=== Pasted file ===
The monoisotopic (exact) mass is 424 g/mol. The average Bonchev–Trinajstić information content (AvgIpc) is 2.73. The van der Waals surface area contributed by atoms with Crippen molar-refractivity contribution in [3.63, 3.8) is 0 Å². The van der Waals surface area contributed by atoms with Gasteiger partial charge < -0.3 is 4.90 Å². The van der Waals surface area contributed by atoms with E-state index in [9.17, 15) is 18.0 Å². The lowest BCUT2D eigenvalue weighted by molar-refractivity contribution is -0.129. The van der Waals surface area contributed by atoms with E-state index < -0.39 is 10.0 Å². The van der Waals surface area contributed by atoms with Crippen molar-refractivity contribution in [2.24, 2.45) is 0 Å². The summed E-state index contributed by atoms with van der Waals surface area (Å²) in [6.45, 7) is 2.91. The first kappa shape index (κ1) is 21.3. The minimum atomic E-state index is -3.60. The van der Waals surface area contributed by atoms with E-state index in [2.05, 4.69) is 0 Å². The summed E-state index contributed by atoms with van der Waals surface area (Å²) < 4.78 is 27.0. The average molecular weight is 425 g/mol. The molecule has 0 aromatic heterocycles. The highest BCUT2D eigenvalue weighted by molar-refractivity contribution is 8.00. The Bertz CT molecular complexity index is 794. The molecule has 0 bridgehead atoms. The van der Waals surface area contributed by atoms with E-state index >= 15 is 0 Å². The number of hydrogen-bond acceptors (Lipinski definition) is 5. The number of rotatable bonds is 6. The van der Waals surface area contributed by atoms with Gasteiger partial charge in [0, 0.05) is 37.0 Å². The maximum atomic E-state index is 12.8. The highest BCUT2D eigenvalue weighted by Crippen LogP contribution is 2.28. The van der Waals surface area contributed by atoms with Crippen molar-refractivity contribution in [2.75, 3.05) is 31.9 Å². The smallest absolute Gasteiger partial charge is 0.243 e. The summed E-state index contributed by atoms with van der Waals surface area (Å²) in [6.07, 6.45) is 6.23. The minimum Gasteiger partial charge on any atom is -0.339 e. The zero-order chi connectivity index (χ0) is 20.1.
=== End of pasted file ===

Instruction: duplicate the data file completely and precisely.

The monoisotopic (exact) mass is 424 g/mol. The average Bonchev–Trinajstić information content (AvgIpc) is 2.73. The van der Waals surface area contributed by atoms with Crippen molar-refractivity contribution in [3.63, 3.8) is 0 Å². The van der Waals surface area contributed by atoms with Gasteiger partial charge < -0.3 is 4.90 Å². The van der Waals surface area contributed by atoms with E-state index in [9.17, 15) is 18.0 Å². The lowest BCUT2D eigenvalue weighted by molar-refractivity contribution is -0.129. The van der Waals surface area contributed by atoms with E-state index < -0.39 is 10.0 Å². The van der Waals surface area contributed by atoms with Crippen molar-refractivity contribution in [2.24, 2.45) is 0 Å². The summed E-state index contributed by atoms with van der Waals surface area (Å²) in [6.45, 7) is 2.91. The first kappa shape index (κ1) is 21.3. The minimum atomic E-state index is -3.60. The van der Waals surface area contributed by atoms with E-state index in [2.05, 4.69) is 0 Å². The summed E-state index contributed by atoms with van der Waals surface area (Å²) < 4.78 is 27.0. The average molecular weight is 425 g/mol. The molecule has 0 aromatic heterocycles. The highest BCUT2D eigenvalue weighted by molar-refractivity contribution is 8.00. The Bertz CT molecular complexity index is 794. The molecule has 0 bridgehead atoms. The van der Waals surface area contributed by atoms with E-state index >= 15 is 0 Å². The number of hydrogen-bond acceptors (Lipinski definition) is 5. The number of rotatable bonds is 6. The van der Waals surface area contributed by atoms with Gasteiger partial charge in [0, 0.05) is 37.0 Å². The maximum atomic E-state index is 12.8. The highest BCUT2D eigenvalue weighted by Crippen LogP contribution is 2.28. The van der Waals surface area contributed by atoms with Crippen molar-refractivity contribution in [2.75, 3.05) is 31.9 Å². The smallest absolute Gasteiger partial charge is 0.243 e. The summed E-state index contributed by atoms with van der Waals surface area (Å²) in [6.07, 6.45) is 6.23. The minimum Gasteiger partial charge on any atom is -0.339 e. The zero-order chi connectivity index (χ0) is 20.1.